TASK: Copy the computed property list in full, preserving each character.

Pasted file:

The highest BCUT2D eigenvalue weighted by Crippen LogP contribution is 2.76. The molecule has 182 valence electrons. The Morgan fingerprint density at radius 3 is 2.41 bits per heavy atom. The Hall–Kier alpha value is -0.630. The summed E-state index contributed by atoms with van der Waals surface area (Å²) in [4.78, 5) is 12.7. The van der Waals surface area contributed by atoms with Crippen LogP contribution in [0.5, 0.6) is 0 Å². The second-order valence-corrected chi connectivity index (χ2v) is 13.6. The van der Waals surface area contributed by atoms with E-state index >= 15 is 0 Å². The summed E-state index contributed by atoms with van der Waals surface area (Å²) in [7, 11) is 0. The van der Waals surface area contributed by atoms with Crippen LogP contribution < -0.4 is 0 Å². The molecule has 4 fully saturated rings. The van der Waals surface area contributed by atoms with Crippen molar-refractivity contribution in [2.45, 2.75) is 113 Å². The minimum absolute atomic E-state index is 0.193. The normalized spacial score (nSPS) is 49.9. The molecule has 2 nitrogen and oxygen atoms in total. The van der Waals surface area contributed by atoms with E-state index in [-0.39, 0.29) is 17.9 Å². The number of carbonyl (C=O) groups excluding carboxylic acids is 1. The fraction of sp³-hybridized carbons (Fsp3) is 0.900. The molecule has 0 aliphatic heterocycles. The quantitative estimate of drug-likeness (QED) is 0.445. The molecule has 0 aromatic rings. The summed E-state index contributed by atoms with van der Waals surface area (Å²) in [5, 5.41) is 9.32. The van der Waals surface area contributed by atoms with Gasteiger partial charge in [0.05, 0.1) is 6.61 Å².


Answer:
The highest BCUT2D eigenvalue weighted by Crippen LogP contribution is 2.76. The molecule has 182 valence electrons. The Morgan fingerprint density at radius 3 is 2.41 bits per heavy atom. The Hall–Kier alpha value is -0.630. The summed E-state index contributed by atoms with van der Waals surface area (Å²) in [4.78, 5) is 12.7. The van der Waals surface area contributed by atoms with Crippen LogP contribution in [0.5, 0.6) is 0 Å². The second-order valence-corrected chi connectivity index (χ2v) is 13.6. The van der Waals surface area contributed by atoms with E-state index >= 15 is 0 Å². The summed E-state index contributed by atoms with van der Waals surface area (Å²) in [7, 11) is 0. The van der Waals surface area contributed by atoms with Crippen LogP contribution < -0.4 is 0 Å². The molecule has 4 fully saturated rings. The van der Waals surface area contributed by atoms with Crippen molar-refractivity contribution in [2.45, 2.75) is 113 Å². The minimum absolute atomic E-state index is 0.193. The normalized spacial score (nSPS) is 49.9. The molecule has 2 nitrogen and oxygen atoms in total. The van der Waals surface area contributed by atoms with E-state index in [-0.39, 0.29) is 17.9 Å². The number of carbonyl (C=O) groups excluding carboxylic acids is 1. The fraction of sp³-hybridized carbons (Fsp3) is 0.900. The molecule has 0 aliphatic heterocycles. The quantitative estimate of drug-likeness (QED) is 0.445. The molecule has 0 aromatic rings. The summed E-state index contributed by atoms with van der Waals surface area (Å²) in [5, 5.41) is 9.32. The van der Waals surface area contributed by atoms with Gasteiger partial charge in [0.05, 0.1) is 6.61 Å².